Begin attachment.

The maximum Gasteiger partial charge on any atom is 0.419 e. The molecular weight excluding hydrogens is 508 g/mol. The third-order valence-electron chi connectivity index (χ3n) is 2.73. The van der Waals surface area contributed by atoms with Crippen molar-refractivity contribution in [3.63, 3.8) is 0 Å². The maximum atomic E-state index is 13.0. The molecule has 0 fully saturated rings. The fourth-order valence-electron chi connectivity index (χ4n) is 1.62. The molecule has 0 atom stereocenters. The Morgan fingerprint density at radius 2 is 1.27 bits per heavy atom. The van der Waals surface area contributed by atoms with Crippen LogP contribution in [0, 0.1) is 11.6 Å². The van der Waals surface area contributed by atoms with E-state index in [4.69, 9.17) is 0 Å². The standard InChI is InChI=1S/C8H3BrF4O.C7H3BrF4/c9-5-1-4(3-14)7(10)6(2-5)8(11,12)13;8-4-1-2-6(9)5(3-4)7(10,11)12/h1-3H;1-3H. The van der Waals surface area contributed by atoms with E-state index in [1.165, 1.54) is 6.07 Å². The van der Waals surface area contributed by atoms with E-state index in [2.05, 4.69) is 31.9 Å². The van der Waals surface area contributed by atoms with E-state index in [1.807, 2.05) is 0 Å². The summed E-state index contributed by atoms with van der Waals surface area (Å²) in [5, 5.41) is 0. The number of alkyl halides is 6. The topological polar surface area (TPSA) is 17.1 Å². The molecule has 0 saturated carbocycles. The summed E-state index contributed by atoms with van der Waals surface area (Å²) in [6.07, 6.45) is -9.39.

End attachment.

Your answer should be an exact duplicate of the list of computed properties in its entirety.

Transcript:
The maximum Gasteiger partial charge on any atom is 0.419 e. The molecular weight excluding hydrogens is 508 g/mol. The third-order valence-electron chi connectivity index (χ3n) is 2.73. The van der Waals surface area contributed by atoms with Crippen molar-refractivity contribution in [3.63, 3.8) is 0 Å². The maximum atomic E-state index is 13.0. The molecule has 0 fully saturated rings. The fourth-order valence-electron chi connectivity index (χ4n) is 1.62. The molecule has 0 atom stereocenters. The Morgan fingerprint density at radius 2 is 1.27 bits per heavy atom. The van der Waals surface area contributed by atoms with Crippen LogP contribution in [0, 0.1) is 11.6 Å². The van der Waals surface area contributed by atoms with E-state index in [4.69, 9.17) is 0 Å². The standard InChI is InChI=1S/C8H3BrF4O.C7H3BrF4/c9-5-1-4(3-14)7(10)6(2-5)8(11,12)13;8-4-1-2-6(9)5(3-4)7(10,11)12/h1-3H;1-3H. The van der Waals surface area contributed by atoms with E-state index in [1.165, 1.54) is 6.07 Å². The van der Waals surface area contributed by atoms with E-state index in [2.05, 4.69) is 31.9 Å². The van der Waals surface area contributed by atoms with E-state index in [1.807, 2.05) is 0 Å². The summed E-state index contributed by atoms with van der Waals surface area (Å²) in [5, 5.41) is 0. The number of alkyl halides is 6. The topological polar surface area (TPSA) is 17.1 Å². The molecule has 0 saturated carbocycles. The summed E-state index contributed by atoms with van der Waals surface area (Å²) in [6.07, 6.45) is -9.39.